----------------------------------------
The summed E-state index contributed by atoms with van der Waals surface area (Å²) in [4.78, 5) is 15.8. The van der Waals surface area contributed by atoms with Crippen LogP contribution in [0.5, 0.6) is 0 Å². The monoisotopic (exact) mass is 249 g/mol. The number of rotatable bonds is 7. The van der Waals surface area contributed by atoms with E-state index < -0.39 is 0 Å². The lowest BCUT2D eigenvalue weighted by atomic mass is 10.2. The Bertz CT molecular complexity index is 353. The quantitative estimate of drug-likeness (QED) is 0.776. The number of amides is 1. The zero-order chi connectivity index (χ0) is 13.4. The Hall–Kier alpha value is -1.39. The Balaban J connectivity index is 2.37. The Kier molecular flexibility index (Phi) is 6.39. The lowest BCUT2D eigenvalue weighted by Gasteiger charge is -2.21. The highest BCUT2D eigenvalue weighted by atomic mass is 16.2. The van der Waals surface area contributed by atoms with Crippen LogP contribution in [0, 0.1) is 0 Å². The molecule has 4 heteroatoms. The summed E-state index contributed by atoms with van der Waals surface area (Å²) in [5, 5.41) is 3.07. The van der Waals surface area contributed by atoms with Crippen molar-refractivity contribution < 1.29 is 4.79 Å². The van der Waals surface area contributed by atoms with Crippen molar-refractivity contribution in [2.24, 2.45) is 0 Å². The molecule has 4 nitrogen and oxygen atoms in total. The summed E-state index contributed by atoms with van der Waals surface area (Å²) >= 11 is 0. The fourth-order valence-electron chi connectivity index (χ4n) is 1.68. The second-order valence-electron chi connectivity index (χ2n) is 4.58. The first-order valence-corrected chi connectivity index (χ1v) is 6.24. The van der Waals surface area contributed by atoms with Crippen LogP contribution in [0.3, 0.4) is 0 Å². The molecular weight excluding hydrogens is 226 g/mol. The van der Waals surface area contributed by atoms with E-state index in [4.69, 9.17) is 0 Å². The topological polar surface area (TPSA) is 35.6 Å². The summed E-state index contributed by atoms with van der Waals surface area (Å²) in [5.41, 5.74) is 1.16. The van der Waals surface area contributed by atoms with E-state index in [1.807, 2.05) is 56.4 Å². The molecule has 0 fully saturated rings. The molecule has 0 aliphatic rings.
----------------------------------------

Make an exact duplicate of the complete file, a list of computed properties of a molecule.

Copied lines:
The summed E-state index contributed by atoms with van der Waals surface area (Å²) in [4.78, 5) is 15.8. The van der Waals surface area contributed by atoms with Crippen LogP contribution in [0.5, 0.6) is 0 Å². The monoisotopic (exact) mass is 249 g/mol. The number of rotatable bonds is 7. The van der Waals surface area contributed by atoms with E-state index < -0.39 is 0 Å². The lowest BCUT2D eigenvalue weighted by atomic mass is 10.2. The Bertz CT molecular complexity index is 353. The quantitative estimate of drug-likeness (QED) is 0.776. The number of amides is 1. The zero-order chi connectivity index (χ0) is 13.4. The Hall–Kier alpha value is -1.39. The Balaban J connectivity index is 2.37. The Kier molecular flexibility index (Phi) is 6.39. The lowest BCUT2D eigenvalue weighted by Gasteiger charge is -2.21. The highest BCUT2D eigenvalue weighted by atomic mass is 16.2. The van der Waals surface area contributed by atoms with Crippen LogP contribution in [0, 0.1) is 0 Å². The molecule has 4 heteroatoms. The summed E-state index contributed by atoms with van der Waals surface area (Å²) in [5, 5.41) is 3.07. The van der Waals surface area contributed by atoms with Crippen molar-refractivity contribution < 1.29 is 4.79 Å². The van der Waals surface area contributed by atoms with Crippen molar-refractivity contribution in [2.24, 2.45) is 0 Å². The molecule has 4 nitrogen and oxygen atoms in total. The summed E-state index contributed by atoms with van der Waals surface area (Å²) >= 11 is 0. The fourth-order valence-electron chi connectivity index (χ4n) is 1.68. The second-order valence-electron chi connectivity index (χ2n) is 4.58. The first-order valence-corrected chi connectivity index (χ1v) is 6.24. The van der Waals surface area contributed by atoms with Crippen LogP contribution in [0.3, 0.4) is 0 Å². The molecular weight excluding hydrogens is 226 g/mol. The van der Waals surface area contributed by atoms with E-state index in [4.69, 9.17) is 0 Å². The topological polar surface area (TPSA) is 35.6 Å². The summed E-state index contributed by atoms with van der Waals surface area (Å²) in [5.41, 5.74) is 1.16. The van der Waals surface area contributed by atoms with E-state index in [1.807, 2.05) is 56.4 Å². The molecule has 0 fully saturated rings. The molecule has 0 aliphatic rings.